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Paul Knudsen February 14, 2009 at 5:05 pm

Sure, sure. But people want to get out of the house. And we need a little luxury sometimes.

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Margie Knudsen Wilson July 28, 2010 at 12:24 am

Yes, we do, brother.

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antonio February 19, 2009 at 3:14 am

It is agreed that, like in my blog, we speak about things that WORK for us; it doesn’t have to be like that for everyone; you just need to get the points you like and see reflected in your life, and dischard the others, like the wines.

IMHO I think wines is a good one since I used to “impress” GF’s with nice and expensive wines while i could have the same hangover for 50% de price! ;)

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A. Barista February 26, 2009 at 8:47 pm

I have been a barista for over 10 years, and work for a locally owned roaster/coffee shop. Coffee has been around for at least a thousand years. You can’t say that about the tradition of any other item on your list. If you think what I do is basically mix coffee, sugar, and milk together, then I will gladly step aside while you grind, tamp, and froth your way to 2 inches of espresso crema churned beneath a dense cloud of velvety milk foam.

Coffee is a science of flavor, a lesson in geography, and what you fail to point out is that many people are saving money by socializing at coffee shops where they can savor a drink and a conversation instead of spending upwards of $20 each for a movie ticket and crappy popcorn.

What one considers good coffee is entirely relative, and I mean relative to the number of Starbucks per square mile in your neighborhood. If you are like me though…if you can tell an Ethiopian Harrar from a Guatamalan Huehuetenango, then yeah, you get it.

If all you want is cheap coffee, consider this: You are paying $7 for a bag of Dunken Donuts which is 12 oz. That is 4 oz. short of a pound, and you can get a full pound of beans, freshly ground from a local roaster often for around $10. If you don’t drink a lot of coffee, or want more variety, every shop I’ve worked at sells by the half, or quarter lb even. If you don’t have a local roaster, shop for an indie roaster online.

The bar has already been lowered enough by Starbucks, and this is one situation left in the economy where you can basically buy the Cadillac for the same price as the Hyundai.

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RolandD March 9, 2009 at 5:09 am

One of the worst rip-offs consumers are subjected to are contracted cell phones. It’s almost criminal how big carriers tie clients into a contract, then pile on hidden charges & overage costs. If you cannot afford to keep your phone they get you again with exorbitant early termination fees.
A prepaid phone can save the average consumer at least $20 a month and sometimes much more.
Here’s an interesting story: http://abcnews.go.com/Business/WireStory?id=6905481&page=2

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Dan March 10, 2009 at 12:35 am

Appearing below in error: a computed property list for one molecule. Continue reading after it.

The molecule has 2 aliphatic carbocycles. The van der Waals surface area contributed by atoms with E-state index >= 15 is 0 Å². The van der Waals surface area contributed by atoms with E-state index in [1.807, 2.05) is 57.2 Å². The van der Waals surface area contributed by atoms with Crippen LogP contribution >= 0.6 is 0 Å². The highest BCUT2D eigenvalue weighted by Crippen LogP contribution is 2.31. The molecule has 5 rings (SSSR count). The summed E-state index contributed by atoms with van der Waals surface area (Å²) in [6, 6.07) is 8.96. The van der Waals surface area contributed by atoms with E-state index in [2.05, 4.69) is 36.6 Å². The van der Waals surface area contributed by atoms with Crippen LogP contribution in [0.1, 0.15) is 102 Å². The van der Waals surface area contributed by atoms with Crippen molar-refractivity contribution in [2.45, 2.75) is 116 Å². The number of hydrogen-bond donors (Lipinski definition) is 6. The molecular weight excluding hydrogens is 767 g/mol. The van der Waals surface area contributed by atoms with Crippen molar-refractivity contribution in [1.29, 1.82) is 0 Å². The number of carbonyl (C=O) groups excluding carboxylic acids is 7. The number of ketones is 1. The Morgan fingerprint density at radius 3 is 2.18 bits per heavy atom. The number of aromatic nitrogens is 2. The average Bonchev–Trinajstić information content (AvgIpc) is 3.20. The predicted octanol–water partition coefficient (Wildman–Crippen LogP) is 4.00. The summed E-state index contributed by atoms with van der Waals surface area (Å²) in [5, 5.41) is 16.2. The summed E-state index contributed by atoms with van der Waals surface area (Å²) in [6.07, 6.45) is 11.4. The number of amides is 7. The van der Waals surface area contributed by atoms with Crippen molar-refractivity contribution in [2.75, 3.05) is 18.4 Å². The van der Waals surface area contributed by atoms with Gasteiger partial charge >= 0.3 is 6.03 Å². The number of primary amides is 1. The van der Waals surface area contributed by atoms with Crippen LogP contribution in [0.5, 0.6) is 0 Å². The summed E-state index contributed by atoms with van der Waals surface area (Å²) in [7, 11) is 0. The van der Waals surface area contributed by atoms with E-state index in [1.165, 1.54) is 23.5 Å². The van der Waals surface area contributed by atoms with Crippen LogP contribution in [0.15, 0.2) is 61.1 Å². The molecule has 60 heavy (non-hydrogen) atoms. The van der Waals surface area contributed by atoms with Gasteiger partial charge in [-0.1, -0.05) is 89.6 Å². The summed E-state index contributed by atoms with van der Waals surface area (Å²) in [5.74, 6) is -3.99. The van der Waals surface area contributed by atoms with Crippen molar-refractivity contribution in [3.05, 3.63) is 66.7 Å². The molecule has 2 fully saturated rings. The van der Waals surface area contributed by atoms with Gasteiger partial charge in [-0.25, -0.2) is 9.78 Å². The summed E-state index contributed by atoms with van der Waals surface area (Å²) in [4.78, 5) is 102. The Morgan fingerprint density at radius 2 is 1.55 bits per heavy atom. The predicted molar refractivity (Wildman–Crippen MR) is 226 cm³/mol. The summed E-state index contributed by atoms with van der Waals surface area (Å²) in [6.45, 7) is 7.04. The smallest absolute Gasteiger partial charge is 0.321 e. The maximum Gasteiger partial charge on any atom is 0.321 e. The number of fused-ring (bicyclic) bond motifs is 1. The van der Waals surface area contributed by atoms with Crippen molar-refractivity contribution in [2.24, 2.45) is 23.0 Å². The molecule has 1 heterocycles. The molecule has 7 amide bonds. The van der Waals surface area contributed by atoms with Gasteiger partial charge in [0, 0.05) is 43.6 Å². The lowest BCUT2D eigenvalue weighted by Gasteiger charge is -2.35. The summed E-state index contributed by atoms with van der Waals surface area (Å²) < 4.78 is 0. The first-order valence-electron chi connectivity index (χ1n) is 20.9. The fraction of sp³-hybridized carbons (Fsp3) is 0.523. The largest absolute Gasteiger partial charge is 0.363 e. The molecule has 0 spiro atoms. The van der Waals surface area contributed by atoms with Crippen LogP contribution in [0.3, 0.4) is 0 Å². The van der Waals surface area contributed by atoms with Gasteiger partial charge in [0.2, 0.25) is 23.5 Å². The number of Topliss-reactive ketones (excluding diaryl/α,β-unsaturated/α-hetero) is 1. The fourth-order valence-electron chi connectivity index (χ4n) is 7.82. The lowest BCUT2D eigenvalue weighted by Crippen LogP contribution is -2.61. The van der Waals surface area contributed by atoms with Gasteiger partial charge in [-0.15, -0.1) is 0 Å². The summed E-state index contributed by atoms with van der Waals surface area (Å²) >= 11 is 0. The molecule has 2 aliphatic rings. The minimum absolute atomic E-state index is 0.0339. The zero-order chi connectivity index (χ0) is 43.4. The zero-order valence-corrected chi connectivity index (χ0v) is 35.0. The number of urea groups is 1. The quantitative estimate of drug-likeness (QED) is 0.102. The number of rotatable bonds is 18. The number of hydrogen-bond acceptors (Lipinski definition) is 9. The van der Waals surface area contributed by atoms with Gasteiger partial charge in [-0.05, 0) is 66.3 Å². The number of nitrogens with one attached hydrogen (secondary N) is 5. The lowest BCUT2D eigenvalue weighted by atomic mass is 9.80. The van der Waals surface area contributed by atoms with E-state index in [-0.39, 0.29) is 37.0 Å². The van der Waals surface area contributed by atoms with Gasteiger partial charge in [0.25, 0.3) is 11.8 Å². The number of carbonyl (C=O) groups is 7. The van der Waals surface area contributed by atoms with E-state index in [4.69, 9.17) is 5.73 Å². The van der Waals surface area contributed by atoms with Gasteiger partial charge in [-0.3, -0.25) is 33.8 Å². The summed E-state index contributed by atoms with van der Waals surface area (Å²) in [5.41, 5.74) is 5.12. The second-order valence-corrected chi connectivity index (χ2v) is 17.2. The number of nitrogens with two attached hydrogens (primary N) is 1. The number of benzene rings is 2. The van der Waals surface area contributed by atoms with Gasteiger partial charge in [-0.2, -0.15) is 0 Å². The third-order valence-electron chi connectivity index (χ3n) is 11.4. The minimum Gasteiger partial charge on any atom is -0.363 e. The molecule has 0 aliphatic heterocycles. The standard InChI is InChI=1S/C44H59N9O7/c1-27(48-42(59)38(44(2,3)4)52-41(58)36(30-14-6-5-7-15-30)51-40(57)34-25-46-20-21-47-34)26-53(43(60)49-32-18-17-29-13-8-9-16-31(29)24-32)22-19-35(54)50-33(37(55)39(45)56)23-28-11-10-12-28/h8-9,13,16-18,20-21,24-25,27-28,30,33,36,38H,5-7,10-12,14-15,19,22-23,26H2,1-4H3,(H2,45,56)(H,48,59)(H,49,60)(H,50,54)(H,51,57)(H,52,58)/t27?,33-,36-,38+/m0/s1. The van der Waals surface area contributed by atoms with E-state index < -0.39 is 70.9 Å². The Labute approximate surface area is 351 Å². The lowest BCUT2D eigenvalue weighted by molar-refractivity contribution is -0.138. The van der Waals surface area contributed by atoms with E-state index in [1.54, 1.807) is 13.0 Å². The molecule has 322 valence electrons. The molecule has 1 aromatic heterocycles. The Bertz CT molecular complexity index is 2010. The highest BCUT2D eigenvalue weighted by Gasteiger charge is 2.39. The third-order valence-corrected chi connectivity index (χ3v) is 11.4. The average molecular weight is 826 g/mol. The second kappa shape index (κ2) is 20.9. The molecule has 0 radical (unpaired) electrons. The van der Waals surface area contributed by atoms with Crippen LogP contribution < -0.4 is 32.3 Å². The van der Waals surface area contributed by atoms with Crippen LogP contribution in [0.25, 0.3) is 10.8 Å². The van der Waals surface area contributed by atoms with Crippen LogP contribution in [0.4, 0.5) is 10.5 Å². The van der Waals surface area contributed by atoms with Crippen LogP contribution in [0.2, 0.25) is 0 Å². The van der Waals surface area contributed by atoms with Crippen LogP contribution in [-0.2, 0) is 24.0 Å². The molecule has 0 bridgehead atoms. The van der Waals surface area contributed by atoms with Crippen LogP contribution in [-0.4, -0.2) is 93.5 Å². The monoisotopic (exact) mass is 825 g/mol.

Luxury travel: If you must travel first class, the way to do it may be with frequent flyer miles. I once could not obtain a seat in coach using miles, but was informed that there were first class seats available for double the miles. Now here’s the thing: The dollar fare for first class is always way, WAY more than double the coach fare. So in this case, getting a first class seat using “just” 2x miles was a raging bargain compared to buying it with cash. I didn’t regret it, either.

Beverages when eating out: Whenever I can stand it, I go for the free water. The thing about soft drinks is that they are so bad for you that you are basically paying somebody to raise your health care costs. “I’ll stick with water” turns out to be a double win.

Coffee: If you don’t care about your coffee, you won’t benefit from going to a boutique shop, just get the cheapest you can. But if you care about coffee and don’t have the equipment and skills to do it right, it can be worthwhile. Especially if you really do like COFFEE, and not fancy drinks full of milk and sugar. A tasty, well-pulled Americano is still around $2 where I live, but I see too many people loading up on fatty mega lattes with sugary flavors for $4-5 a pop. Once again, you are hiring your own assassins when you do that. Just drink the coffee, so you can actually taste it.

And there is one more thing. I save money on my broadband at home by subscribing to the cheapest plan. If I need to download something huge that will take too long at home (usually work files), I know which coffee shops have far faster broadband than my home connection. A nice $2 cup of coffee later, and I saved a ton of time on the download while getting out of the house.

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Anonymous August 19, 2010 at 3:24 pm

… ohh and besides bringing your wine to the restaurant, why not bring your date home to the wine?

Some canapes, conversation, and maybe a DVD, you can create an experience with very little talent mainly because she isn’t expecting “all of this.” FAR less predictable than sitting across a resto table, waiting for service 18 times and nibbling on the bread bowl. Tick tock…

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Victor September 28, 2010 at 8:52 am

I am always amazed at how freely people will throw away money on convenience. For me, dramatically reducing fast food/junk food consumption has been one of the best decisions I have made, although the loss of convenience is probably pretty hard for some to overcome.

Not getting the expedited shipping was a little bit of a struggle for me, until I sat down and thought about whether having it in a day or two was really necessary. It is easy to fall into the “Got to have it now” mindset, but more often than not, you don’t really have to have it right away.